A full, liberal democracy is a system that has fair, competitive elections along with conditions such as: nearly universal suffrage, a loyal opposition, and respected civil liberties.  Democratic practices give countries an advantage towards economic growth and prosperity.  In a study that analyzed economic growth from each year between 1960 and 2001, Halperin, Siegle, and Weinstein concluded that “citizens of democracies live longer, healthier lives on average, than those in autocracies. (Handleman, 2011 p 49)”  Being a liberal democracy, it is generally believed, will naturally put a country in a better position to become developed.


The United Nations Development Programme (UNDP) uses the Human Development Index to measure levels of development around the world.  This index is a “way of measuring development by combining indicators of life expectancy, educational attainment and income into a composite human development index. (UNDP, 2011)”  In 2011, Pakistan was ranked at number 145 on this list, as a country with low human development and an HDI of 0.504.  Due to its inability to fulfill all of the requirements of a liberal democracy, Pakistan is not considered a full democracy, and therefore has not been able to reap all of the benefits that other democracies have.  In 2011, the United Nations Development Programme (UNDP) reported Pakistan’s gross national income per capita as merely $2,550.  To put that into perspective, the gross national income per capita in the United States, which is a full, liberal democracy, is $43,017, almost seventeen times higher.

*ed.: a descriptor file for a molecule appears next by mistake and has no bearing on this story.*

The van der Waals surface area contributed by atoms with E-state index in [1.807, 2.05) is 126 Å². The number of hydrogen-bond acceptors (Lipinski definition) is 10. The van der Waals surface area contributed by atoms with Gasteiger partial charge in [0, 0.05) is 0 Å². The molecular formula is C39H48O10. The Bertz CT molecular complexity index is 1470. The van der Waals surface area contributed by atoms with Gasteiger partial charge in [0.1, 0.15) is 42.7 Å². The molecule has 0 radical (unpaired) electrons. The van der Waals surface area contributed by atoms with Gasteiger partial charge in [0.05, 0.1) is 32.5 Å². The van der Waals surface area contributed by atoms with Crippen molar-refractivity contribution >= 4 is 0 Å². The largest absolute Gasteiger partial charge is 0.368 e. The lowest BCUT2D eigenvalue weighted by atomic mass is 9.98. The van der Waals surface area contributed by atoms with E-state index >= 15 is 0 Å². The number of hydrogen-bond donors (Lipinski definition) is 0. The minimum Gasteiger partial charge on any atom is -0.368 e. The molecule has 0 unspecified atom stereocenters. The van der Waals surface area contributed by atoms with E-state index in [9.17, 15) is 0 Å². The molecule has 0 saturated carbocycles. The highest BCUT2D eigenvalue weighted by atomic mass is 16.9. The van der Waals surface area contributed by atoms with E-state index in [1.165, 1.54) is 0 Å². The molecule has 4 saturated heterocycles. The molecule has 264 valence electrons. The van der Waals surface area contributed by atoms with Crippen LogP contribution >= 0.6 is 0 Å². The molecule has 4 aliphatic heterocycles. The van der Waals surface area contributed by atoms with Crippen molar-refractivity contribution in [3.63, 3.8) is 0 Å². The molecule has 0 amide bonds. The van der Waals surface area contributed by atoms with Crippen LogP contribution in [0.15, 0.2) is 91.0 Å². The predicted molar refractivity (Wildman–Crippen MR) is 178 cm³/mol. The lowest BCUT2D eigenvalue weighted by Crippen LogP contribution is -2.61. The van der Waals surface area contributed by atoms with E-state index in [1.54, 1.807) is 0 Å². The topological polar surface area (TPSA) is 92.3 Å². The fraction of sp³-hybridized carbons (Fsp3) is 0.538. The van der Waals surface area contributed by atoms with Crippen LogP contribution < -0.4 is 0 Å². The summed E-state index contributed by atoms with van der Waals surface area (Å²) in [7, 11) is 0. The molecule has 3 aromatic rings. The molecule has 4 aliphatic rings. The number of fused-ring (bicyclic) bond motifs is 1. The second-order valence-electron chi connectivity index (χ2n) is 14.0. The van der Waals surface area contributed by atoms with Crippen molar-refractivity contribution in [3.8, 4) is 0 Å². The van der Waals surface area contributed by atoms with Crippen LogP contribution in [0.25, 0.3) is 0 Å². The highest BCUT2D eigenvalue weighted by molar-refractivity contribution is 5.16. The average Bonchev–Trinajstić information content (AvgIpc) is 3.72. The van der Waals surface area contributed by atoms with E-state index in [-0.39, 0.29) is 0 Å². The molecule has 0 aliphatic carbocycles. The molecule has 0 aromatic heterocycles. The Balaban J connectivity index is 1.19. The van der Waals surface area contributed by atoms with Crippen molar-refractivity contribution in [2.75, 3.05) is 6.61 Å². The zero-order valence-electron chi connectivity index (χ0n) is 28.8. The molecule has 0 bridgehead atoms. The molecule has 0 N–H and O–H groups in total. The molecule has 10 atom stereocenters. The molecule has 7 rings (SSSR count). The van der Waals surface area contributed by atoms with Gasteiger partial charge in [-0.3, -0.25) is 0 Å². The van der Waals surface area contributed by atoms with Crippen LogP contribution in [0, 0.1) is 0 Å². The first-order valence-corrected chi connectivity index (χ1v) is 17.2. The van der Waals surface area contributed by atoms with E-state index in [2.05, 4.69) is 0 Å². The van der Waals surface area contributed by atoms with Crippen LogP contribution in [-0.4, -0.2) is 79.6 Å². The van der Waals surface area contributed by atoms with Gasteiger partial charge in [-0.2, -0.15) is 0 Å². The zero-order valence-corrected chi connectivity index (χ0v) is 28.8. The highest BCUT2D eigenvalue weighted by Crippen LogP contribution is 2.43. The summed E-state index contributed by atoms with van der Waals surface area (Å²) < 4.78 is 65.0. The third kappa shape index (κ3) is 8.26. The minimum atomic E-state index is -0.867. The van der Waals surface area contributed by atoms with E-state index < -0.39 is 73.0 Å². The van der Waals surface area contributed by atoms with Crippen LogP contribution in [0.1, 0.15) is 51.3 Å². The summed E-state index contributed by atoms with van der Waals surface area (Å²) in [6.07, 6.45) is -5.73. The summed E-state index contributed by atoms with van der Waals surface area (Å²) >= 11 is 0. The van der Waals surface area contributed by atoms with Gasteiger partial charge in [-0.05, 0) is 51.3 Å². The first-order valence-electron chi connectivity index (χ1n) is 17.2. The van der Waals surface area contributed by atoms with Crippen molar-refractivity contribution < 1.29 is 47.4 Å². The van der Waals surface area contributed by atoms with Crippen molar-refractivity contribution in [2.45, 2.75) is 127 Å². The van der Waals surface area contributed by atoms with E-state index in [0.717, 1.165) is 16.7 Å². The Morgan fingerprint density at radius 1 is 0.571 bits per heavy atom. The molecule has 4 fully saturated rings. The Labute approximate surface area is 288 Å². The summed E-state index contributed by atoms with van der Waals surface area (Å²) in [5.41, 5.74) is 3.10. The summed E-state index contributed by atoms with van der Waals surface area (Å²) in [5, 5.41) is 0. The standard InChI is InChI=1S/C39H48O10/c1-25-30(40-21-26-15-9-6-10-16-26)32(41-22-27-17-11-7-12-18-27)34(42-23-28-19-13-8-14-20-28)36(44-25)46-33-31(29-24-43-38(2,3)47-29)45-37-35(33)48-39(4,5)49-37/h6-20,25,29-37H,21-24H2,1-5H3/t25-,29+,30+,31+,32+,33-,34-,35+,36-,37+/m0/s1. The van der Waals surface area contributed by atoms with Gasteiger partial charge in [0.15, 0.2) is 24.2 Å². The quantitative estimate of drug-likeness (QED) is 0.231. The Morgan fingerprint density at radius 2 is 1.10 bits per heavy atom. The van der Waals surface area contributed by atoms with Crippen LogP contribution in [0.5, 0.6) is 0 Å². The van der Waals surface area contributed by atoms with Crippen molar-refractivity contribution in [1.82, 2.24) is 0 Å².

Certain aspects of Pakistan’s society reveal why it has not been able to transition to a developing country, despite its efforts towards democratization.  First, it is useful to look at Pakistan’s historical development to understand how it became the country that it is today and to show why it is only a semi-democracy.  Pakistan was drawn up as a Muslim nation by Muslims, who were not politically organized.  It is a country that was founded on the “belief that political power was essential to the higher ends of establishing God’s law. (Mukherjee, 2010 p 69)”  In 1947 Pakistan gained its independence from India at the end of British colonial rule.  As a typical result of decolonization, “none of Pakistan’s regimes has been able to fully consolidate power. (Hoffman, 2010 p 79)”   After gaining independence from Britain, India, especially with the help of Jawaharlal Nehru, was open to democracy.  In Pakistan, on the other hand, “those who came to rule were not particularly open to democracy; they believed in personal cults and group interests, not in political institutions or systems. (Haqqani, 2006 p 222)”
In a full democracy, it is necessary to have elections that are “largely free of fraud and outside manipulation. (Handleman, 2011 p 31)”  In Pakistan’s 1954 elections, however, that was not the case.  “The sanctity of the ballot box was sacrificed for the sake of political interests and coming to power by any means. (Haqqani, 2006 p 223)”  The Jagtu United Front won the elections but had not been trained in democratic traditions and was not successful.  In 1958, Pakistan faced martial law for the first time.  The military ruler Ayub Khan came to power, but was forced to abdicate his position in 1968.  After his departure, however, democratic practices still did not ensue.  He was succeeded by another military leader, General Yahya Khan, who presided over the separation of East Pakistan.  In 1971, Zulfiqar Ali Bhutto was elected Prime Minister, but then declared himself the “Civilian Chief Martial Law Administrator. (Haqqani, 2006 p 225)”  He drew up a new constitution for Pakistan in 1973, but he did not always follow what his own constitution said.  He “not only persecuted his political opponents but refused to tolerate dissent, even from within party ranks. (Haqqani, 2006 p 225)”  Therefore, at this point, liberal, democratic practices were still not in place in Pakistan.

Published in Political Reflection Magazine Vol. 4  No. 1